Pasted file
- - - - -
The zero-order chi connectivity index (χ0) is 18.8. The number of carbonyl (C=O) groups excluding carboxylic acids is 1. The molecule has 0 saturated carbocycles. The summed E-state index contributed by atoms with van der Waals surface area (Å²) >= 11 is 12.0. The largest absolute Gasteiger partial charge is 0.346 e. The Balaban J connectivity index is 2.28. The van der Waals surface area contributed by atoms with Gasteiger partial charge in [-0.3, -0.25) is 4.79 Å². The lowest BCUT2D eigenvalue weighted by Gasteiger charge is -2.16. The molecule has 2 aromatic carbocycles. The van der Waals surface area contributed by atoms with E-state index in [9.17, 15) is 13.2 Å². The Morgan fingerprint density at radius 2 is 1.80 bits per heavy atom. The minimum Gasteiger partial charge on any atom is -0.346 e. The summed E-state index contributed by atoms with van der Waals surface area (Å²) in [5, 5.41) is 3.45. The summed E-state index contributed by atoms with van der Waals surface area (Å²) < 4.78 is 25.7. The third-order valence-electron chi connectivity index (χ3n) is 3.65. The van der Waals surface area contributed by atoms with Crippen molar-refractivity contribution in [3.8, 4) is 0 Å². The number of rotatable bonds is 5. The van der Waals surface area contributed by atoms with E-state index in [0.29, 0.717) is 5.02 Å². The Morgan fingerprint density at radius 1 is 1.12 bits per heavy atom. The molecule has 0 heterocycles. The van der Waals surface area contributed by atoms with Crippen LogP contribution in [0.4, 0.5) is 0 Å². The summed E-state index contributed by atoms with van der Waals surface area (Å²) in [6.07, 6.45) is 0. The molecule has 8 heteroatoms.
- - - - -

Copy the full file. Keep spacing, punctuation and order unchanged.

The zero-order chi connectivity index (χ0) is 18.8. The number of carbonyl (C=O) groups excluding carboxylic acids is 1. The molecule has 0 saturated carbocycles. The summed E-state index contributed by atoms with van der Waals surface area (Å²) >= 11 is 12.0. The largest absolute Gasteiger partial charge is 0.346 e. The Balaban J connectivity index is 2.28. The van der Waals surface area contributed by atoms with Gasteiger partial charge in [-0.3, -0.25) is 4.79 Å². The lowest BCUT2D eigenvalue weighted by Gasteiger charge is -2.16. The molecule has 2 aromatic carbocycles. The van der Waals surface area contributed by atoms with E-state index in [9.17, 15) is 13.2 Å². The Morgan fingerprint density at radius 2 is 1.80 bits per heavy atom. The minimum Gasteiger partial charge on any atom is -0.346 e. The summed E-state index contributed by atoms with van der Waals surface area (Å²) in [5, 5.41) is 3.45. The summed E-state index contributed by atoms with van der Waals surface area (Å²) < 4.78 is 25.7. The third-order valence-electron chi connectivity index (χ3n) is 3.65. The van der Waals surface area contributed by atoms with Crippen molar-refractivity contribution in [3.8, 4) is 0 Å². The number of rotatable bonds is 5. The van der Waals surface area contributed by atoms with E-state index in [0.29, 0.717) is 5.02 Å². The Morgan fingerprint density at radius 1 is 1.12 bits per heavy atom. The molecule has 0 heterocycles. The van der Waals surface area contributed by atoms with Crippen LogP contribution in [0.4, 0.5) is 0 Å². The summed E-state index contributed by atoms with van der Waals surface area (Å²) in [6.07, 6.45) is 0. The molecule has 8 heteroatoms.